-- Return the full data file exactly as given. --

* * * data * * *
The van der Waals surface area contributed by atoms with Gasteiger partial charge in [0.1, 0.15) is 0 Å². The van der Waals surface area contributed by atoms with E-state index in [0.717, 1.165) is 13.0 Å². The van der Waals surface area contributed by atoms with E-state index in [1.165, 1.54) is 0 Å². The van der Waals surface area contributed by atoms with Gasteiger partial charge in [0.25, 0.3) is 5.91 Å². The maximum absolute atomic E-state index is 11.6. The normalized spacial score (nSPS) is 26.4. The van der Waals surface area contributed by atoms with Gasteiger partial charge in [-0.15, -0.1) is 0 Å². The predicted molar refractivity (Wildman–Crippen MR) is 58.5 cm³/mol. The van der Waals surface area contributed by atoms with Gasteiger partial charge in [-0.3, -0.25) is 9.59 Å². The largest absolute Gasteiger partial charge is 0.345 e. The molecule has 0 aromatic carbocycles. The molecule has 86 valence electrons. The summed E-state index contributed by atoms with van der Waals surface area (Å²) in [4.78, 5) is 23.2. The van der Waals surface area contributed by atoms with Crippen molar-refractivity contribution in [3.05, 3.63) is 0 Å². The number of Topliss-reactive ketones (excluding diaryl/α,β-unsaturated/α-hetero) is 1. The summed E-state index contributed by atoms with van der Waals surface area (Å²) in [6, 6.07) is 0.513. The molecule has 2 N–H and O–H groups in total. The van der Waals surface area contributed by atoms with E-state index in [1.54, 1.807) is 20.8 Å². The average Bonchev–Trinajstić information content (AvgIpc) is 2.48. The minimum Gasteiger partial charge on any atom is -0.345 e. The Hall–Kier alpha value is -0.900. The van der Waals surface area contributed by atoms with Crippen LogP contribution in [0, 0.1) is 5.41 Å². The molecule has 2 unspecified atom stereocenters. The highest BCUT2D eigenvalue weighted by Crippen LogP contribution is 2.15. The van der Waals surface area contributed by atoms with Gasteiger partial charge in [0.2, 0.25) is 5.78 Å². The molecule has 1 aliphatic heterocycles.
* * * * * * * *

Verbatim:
The van der Waals surface area contributed by atoms with Gasteiger partial charge in [0.1, 0.15) is 0 Å². The van der Waals surface area contributed by atoms with E-state index in [0.717, 1.165) is 13.0 Å². The van der Waals surface area contributed by atoms with E-state index in [1.165, 1.54) is 0 Å². The van der Waals surface area contributed by atoms with Gasteiger partial charge in [0.25, 0.3) is 5.91 Å². The maximum absolute atomic E-state index is 11.6. The normalized spacial score (nSPS) is 26.4. The van der Waals surface area contributed by atoms with Gasteiger partial charge in [-0.15, -0.1) is 0 Å². The predicted molar refractivity (Wildman–Crippen MR) is 58.5 cm³/mol. The van der Waals surface area contributed by atoms with Gasteiger partial charge in [-0.3, -0.25) is 9.59 Å². The largest absolute Gasteiger partial charge is 0.345 e. The molecule has 0 aromatic carbocycles. The molecule has 86 valence electrons. The summed E-state index contributed by atoms with van der Waals surface area (Å²) in [4.78, 5) is 23.2. The van der Waals surface area contributed by atoms with Crippen molar-refractivity contribution in [3.05, 3.63) is 0 Å². The number of Topliss-reactive ketones (excluding diaryl/α,β-unsaturated/α-hetero) is 1. The summed E-state index contributed by atoms with van der Waals surface area (Å²) in [6, 6.07) is 0.513. The molecule has 2 N–H and O–H groups in total. The van der Waals surface area contributed by atoms with E-state index in [1.54, 1.807) is 20.8 Å². The average Bonchev–Trinajstić information content (AvgIpc) is 2.48. The minimum Gasteiger partial charge on any atom is -0.345 e. The Hall–Kier alpha value is -0.900. The van der Waals surface area contributed by atoms with Crippen LogP contribution in [0, 0.1) is 5.41 Å². The molecule has 2 unspecified atom stereocenters. The highest BCUT2D eigenvalue weighted by Crippen LogP contribution is 2.15. The van der Waals surface area contributed by atoms with Gasteiger partial charge in [0.2, 0.25) is 5.78 Å². The molecule has 1 aliphatic heterocycles.